Why do so many new products fail? If the question is depressingly familiar, so are the answers. So why doesn't the industry learn from its mistakes?
In many cases, it has upped its game, says International Food Network group leader Nick Henson, who has worked on development projects with manufacturers of branded products from Dorset Cereals to Unilever.
Indeed, many larger players have significantly improved their new product development (NPD) processes and developed tools to help them manage projects more efficiently, he accepts.
But many products fail simply because circumstances change, he says. "If a project is being developed over 18 months or longer, change is almost inevitable: budgets are cut, the economy could take a turn for the worse, your business could be restructured or taken over, a trend you were tapping into could turn out to be a fad or a rival might launch a competing product weeks before your launch date."
More often than not, he says, the determining factor in the success of new launches is how well companies adapt to these changing circumstances - rather than a fundamental flaw in their original concept. And sometimes that might mean scrapping projects altogether, however much time and resource has already been devoted to them.
When does it make sense to outsource?
But how do you minimise risks from the outset? One obvious way is to reduce the lead time, which will, in turn, reduce the likelihood that changing circumstances will scupper your plans, he says. And one way to do this is to outsource some or all of the development process - or indeed its production. "If you have a truly revolutionary concept or a completely novel process, you will want to do everything in-house. But this is actually very rare."
In future, he predicts, there will be even more pressure on product development departments to do more with less and manufacturers will be forced to adopt a leaner structure and buy in external expertise for special projects or to help them diversify into new areas. "Even larger manufacturers with more internal resource often have more projects on the go than they can effectively manage and are increasingly using third parties at busy times."
Contract manufacturing, meanwhile, will continue to rise. "Why invest a large amount of capex and spend 18 months on sourcing and commissioning new equipment to produce a product that may not be successful?"
Get in touch with a third party and it could be making your product in a couple of months, leaving you to focus on sales and marketing, he observes. "At the end of the day, if it doesn't work out, you have far less to lose." FM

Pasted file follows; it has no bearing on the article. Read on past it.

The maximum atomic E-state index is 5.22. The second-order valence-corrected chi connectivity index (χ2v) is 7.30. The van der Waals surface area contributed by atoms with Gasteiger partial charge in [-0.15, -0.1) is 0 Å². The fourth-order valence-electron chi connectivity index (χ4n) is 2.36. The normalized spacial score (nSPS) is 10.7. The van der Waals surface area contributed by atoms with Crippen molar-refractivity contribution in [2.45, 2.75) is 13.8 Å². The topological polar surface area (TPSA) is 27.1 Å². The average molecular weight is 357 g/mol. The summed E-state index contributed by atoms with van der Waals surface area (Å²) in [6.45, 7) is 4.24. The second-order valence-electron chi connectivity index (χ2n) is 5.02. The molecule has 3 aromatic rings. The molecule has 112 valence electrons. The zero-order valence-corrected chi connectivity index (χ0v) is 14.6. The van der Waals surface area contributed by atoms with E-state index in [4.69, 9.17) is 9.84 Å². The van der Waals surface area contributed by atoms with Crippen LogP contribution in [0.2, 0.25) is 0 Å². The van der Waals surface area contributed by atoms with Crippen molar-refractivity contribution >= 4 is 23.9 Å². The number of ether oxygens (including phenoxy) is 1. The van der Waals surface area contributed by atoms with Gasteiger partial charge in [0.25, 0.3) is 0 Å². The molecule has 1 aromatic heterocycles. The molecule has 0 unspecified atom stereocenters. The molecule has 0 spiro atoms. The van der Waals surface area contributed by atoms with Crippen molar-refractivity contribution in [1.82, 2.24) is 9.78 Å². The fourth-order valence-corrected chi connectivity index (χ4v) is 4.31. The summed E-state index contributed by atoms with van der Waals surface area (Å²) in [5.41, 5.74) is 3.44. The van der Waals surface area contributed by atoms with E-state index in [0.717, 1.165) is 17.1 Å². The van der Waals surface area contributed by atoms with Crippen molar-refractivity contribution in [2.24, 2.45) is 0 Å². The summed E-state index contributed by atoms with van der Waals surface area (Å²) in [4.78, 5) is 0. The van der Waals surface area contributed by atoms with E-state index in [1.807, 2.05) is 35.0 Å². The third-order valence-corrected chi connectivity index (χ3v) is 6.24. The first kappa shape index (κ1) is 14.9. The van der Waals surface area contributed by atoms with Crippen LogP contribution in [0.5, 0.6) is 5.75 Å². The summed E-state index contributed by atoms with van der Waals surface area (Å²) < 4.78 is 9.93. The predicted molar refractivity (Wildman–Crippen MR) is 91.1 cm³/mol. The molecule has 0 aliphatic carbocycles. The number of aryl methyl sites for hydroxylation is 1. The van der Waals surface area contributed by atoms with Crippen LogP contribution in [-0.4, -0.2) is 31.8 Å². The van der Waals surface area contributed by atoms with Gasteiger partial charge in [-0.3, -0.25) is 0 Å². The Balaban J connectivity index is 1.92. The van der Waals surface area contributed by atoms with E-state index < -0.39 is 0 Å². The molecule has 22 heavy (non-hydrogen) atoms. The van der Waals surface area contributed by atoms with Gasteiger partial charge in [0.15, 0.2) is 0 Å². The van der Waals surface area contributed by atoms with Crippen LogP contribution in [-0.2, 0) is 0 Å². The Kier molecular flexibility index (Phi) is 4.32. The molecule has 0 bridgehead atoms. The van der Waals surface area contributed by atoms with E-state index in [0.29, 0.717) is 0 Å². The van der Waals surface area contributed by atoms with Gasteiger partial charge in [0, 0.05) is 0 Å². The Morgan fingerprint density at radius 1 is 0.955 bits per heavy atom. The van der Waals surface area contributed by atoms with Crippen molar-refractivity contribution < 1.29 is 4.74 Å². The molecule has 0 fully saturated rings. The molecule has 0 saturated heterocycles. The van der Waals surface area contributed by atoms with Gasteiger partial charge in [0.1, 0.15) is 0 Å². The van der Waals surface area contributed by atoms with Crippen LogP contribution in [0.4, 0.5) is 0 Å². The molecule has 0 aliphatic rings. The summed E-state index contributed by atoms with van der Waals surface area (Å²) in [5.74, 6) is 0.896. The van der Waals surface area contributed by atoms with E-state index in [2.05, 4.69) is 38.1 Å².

Tips for successful NPD
HAVE A CLEAR BRIEF
Clarify precisely what you are trying to achieve from the beginning. Avoid vague, woolly briefs.
BACK THE RIGHT HORSE
Less is more. Focus resources on projects with legs and beware senior managers' 'pet projects'. Ruthlessly scrutinise concepts before advancing them to the next stage and repeat the exercise when circumstances change. Are you still meeting the brief? And is the brief still relevant?
GET YOUR COSTINGS RIGHT
Wildly optimistic cost estimates at the start of a project can cause big problems later on - potentially destroying a business case altogether or forcing firms to make changes that compromise the original concept.
KNOW WHEN TO QUIT
Never let emotional attachment to a project or the 'momentum' it has generated cloud your judgement. Sometimes you have to count your losses and move on.
PLAN THE FACTORY TRIAL PROPERLY
A surprising number of NPD projects miss budgets and deadlines because of silly mistakes and poor planning of factory trials, says Henson. "Production staff are not properly briefed and raw materials are not ready on the day of the trial. If you miss your slot in a very busy factory schedule, you could delay a launch for several weeks."
USE SUPPLIERS & EXTERNAL EXPERTISE
Look beyond your own four walls for inspiration, practical assistance, technical support, and manufacturing capabilities. Challenge your ingredients and packaging suppliers.